If you’ve ever tried searching for a genomic location in NCBI’s Genome Data Viewer (GDV) or Variation Viewer and found that your search term didn’t work, it’s time to try again! We recently expanded support for searches in our genome browsers using non-NCBI identifiers such as HGVS patterns (e.g. NM_001318787.2:c.2258G>A) and Ensembl IDs. You can also search by chromosome coordinates, cytogenetic band, assembly scaffold/component, disease/phenotype, dbSNP identifier, or RefSeq transcript/protein accession. We’ve gathered example searches in the table below.
When you search by single coordinate, SNP or dbVar ID, or HGVS, the browser view zooms to the location of the search result. A marker is automatically created to identify the searched position. For HGVS, the marker is labelled with the corresponding rsID, if there is one.
As always, please contact us if you have additional questions or suggestions about this or any other feature in GDV or Variation Viewer. You can use the Feedback button on the page or write to the NCBI Help Desk directly.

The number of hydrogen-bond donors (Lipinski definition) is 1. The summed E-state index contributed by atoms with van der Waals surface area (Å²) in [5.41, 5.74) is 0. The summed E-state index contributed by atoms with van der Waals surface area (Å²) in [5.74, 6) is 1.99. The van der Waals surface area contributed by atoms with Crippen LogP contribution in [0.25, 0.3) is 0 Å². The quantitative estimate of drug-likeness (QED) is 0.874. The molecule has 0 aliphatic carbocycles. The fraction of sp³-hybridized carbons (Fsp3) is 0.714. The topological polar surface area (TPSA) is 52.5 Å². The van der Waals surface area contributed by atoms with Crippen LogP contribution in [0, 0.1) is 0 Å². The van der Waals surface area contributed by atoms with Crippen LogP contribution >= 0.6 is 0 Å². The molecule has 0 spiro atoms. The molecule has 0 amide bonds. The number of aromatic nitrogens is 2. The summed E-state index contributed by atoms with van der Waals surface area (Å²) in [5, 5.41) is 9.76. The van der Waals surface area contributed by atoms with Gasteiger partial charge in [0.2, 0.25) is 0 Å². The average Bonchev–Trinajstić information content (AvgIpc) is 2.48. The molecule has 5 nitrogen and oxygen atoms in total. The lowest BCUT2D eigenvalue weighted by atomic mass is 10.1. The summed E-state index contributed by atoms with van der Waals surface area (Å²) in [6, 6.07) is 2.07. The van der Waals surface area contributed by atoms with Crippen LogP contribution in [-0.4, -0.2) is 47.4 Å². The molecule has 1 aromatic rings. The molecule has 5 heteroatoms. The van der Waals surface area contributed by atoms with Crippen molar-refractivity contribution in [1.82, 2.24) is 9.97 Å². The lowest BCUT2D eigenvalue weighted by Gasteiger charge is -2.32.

Did you know that you can see epigenomic or other experimental data in NCBI’s Genome Data Viewer (GDV)?
You can easily add aligned study results from GEO, SRA, and dbGaP as data tracks to GDV browser view. Just go to the Tracks button on the toolbar and select the menu option to Configure Tracks. Navigate to the ‘Find Tracks’ tab on the pop-up Configure panel (Figure 1).
Two up-and-coming NCBI resources will be featured in videos, surveys and live events at the American Society for Human Genetics (ASHG) 2020 Annual Meeting. Come and watch on-demand videos in the CoLab Theater. Then, let us know what you think and how you do or might use these resources by either taking an online survey or joining us for the CoLab Live! Events on Thursday, October 29, 2020.
dbSNP human build 154, now available, includes new ALFA (Allele Frequency Aggregator) variants and allele frequency. This build contains over two billion Submitted SNP (ss) records and 730 million Reference SNP (rs) records.